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Thursday, June 05, 2008

The God of the Chaps - the ones who should retire soon

Here's an informative article, "God and Evolution" by Avery, Cardinal Dulles in First Things (October 2007) that offers an explanation of discomfort with intelligent design theory:
An important school of scientists supports a theory known as Intelligent Design. Michael Behe, a professor at Lehigh University, contends that certain organs of living beings are “irreducibly complex.” Their formation could not take place by small random mutations, because something that had only some but not all the features of the new organ would have no reason for existence and no advantage for survival. It would make no sense, for example, for the pupil of the eye to evolve if there were no retina to accompany it, and it would be nonsensical for there to be a retina with no pupil. As a showcase example of a complex organ all of whose parts are interdependent, Behe proposes the bacterial flagellum, a marvelous swimming device used by some bacteria.

Fine, but then he says,
At this point we get into a technical dispute among microbiologists that I will not attempt to adjudicate. In favor of Behe and his school, we may say that the possibility of sudden major changes effected by a higher intelligence should not be antecedently ruled out. But we may take it as a sound principle that God does not intervene in the created order without necessity. If the production of organs such as the bacterial flagellum can be explained by the gradual accumulation of minor random variations, the Darwinist explanation should be preferred. As a matter of policy, it is imprudent to build one’s case for faith on what science has not yet explained, because tomorrow it may be able to explain what it cannot explain today. History teaches us that the “God of the gaps” often proves to be an illusion.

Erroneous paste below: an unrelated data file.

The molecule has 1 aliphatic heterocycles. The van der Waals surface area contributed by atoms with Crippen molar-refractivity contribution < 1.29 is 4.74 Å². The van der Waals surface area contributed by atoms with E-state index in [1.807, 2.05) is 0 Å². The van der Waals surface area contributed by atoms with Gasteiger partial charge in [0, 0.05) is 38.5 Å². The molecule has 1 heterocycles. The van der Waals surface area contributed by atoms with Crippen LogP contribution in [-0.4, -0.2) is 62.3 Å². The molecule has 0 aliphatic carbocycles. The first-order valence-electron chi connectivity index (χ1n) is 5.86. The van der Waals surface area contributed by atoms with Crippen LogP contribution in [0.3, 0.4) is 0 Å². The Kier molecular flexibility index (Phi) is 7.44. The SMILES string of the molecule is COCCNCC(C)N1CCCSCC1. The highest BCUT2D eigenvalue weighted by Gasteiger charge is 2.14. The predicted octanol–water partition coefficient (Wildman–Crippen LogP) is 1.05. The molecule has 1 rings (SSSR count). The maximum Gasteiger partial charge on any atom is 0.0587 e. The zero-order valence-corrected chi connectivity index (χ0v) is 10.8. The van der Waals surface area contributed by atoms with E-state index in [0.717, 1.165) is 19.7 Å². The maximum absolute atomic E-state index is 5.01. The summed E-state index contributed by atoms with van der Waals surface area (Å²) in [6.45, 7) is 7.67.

What Cardinal Dulles does not seem to grasp is this: Once you decide that materialist explanations should be preferred, they are preferred even when the evidence supporting them is much poorer than the evidence supporting other explanations. That's because it's not a level playing field, right?

Thus, to take the flagellum as our example (because he and Behe both do), any idle conjecture about how it might have all happened by chance is "science" and any critique of such conjecture, however based, is "religion" (and therefore can't be published in a science journal?)

The "God of the Gaps" is a convenient fiction by which science-and-religion profs avoid facing the uncomfortable reality that most of what they do has been rendered irrelevant by the growing failures of Darwinism and materialism. No one needs them to cushion the pain of discovering that these things are true, because they're not. And increasing numbers of people know that.


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